A BMA committee has welcomed a review of the new contract for GP practices in Scotland, but warned that the "boom and bust" approach to funding general practice is a mistake.
The Audit Scotland report found that the new General Medical Services contract, introduced four years ago, had resulted in some benefits for patients in areas like monitoring and flexibility, but said it would take time to improve patient care.
Dr Dean Marshall (pictured), chairman of the BMA's Scottish GPs Committee, said the report was a "timely reminder" of the reasons why a new contract was required for general practice.
"GPs were struggling to manage an ever-growing workload, morale was at an all time low and recruitment and retention was becoming a significant problem," he said. "The new contract sought to resolve these issues which helped to make general practice an attractive career option once again."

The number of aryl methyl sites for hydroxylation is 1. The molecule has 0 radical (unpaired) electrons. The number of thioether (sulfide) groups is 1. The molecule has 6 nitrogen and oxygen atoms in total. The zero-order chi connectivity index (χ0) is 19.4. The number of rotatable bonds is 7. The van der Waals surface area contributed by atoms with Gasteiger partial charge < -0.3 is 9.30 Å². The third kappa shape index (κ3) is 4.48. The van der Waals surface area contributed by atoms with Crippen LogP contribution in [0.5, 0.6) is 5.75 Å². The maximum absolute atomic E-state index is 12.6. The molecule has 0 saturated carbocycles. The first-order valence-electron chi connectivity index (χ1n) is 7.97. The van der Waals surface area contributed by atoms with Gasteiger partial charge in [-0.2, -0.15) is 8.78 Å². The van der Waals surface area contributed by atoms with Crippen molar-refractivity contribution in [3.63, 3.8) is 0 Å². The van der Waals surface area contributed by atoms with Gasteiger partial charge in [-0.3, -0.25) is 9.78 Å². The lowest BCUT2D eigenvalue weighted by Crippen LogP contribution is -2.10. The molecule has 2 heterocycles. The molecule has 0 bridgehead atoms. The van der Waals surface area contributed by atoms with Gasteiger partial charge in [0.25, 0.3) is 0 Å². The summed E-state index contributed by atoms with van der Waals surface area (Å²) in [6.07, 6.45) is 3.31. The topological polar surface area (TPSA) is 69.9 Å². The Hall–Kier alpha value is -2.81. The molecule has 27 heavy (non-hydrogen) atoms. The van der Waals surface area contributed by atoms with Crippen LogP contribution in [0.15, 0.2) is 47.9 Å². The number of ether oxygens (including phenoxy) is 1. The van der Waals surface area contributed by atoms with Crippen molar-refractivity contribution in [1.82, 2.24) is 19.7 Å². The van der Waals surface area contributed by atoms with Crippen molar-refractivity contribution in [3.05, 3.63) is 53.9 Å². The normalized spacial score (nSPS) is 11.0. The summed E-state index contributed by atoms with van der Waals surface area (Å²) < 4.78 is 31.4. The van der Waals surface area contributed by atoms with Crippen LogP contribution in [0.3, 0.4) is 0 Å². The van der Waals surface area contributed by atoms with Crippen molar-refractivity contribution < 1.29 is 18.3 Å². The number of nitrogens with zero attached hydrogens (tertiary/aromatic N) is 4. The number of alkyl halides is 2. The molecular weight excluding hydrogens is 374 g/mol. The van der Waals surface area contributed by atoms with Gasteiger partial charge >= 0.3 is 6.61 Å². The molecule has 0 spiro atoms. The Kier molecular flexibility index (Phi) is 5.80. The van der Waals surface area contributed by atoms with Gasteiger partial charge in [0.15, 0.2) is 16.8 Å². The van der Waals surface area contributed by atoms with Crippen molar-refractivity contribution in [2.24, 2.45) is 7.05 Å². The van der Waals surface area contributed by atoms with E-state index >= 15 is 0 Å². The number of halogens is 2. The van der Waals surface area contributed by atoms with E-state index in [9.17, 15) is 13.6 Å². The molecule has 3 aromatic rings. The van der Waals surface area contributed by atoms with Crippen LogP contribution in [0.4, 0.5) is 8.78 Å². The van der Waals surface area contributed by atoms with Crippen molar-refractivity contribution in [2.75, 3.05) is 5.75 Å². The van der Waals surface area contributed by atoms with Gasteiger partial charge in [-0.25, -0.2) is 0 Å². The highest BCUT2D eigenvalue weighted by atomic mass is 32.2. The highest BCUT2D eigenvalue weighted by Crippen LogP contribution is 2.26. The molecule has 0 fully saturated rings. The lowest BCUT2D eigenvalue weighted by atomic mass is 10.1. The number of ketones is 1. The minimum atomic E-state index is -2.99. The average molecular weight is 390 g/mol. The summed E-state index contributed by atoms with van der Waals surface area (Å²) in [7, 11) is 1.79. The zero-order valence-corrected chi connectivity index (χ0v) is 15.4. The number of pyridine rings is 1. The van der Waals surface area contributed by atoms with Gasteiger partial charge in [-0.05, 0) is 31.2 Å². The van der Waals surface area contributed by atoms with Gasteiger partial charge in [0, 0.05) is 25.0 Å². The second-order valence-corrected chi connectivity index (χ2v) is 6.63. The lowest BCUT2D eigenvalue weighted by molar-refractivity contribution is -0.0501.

Dr Marshall said he was pleased that the report had recognised the hard work and commitment of Scotland's GPs to deliver the new contract, but said that without better co-operation between government and GPs, the benefits may be short-lived.
"Just as we are beginning to see the beneficial effects on patients' lives, cuts in funding could mean that those improvements are less likely to continue," he added.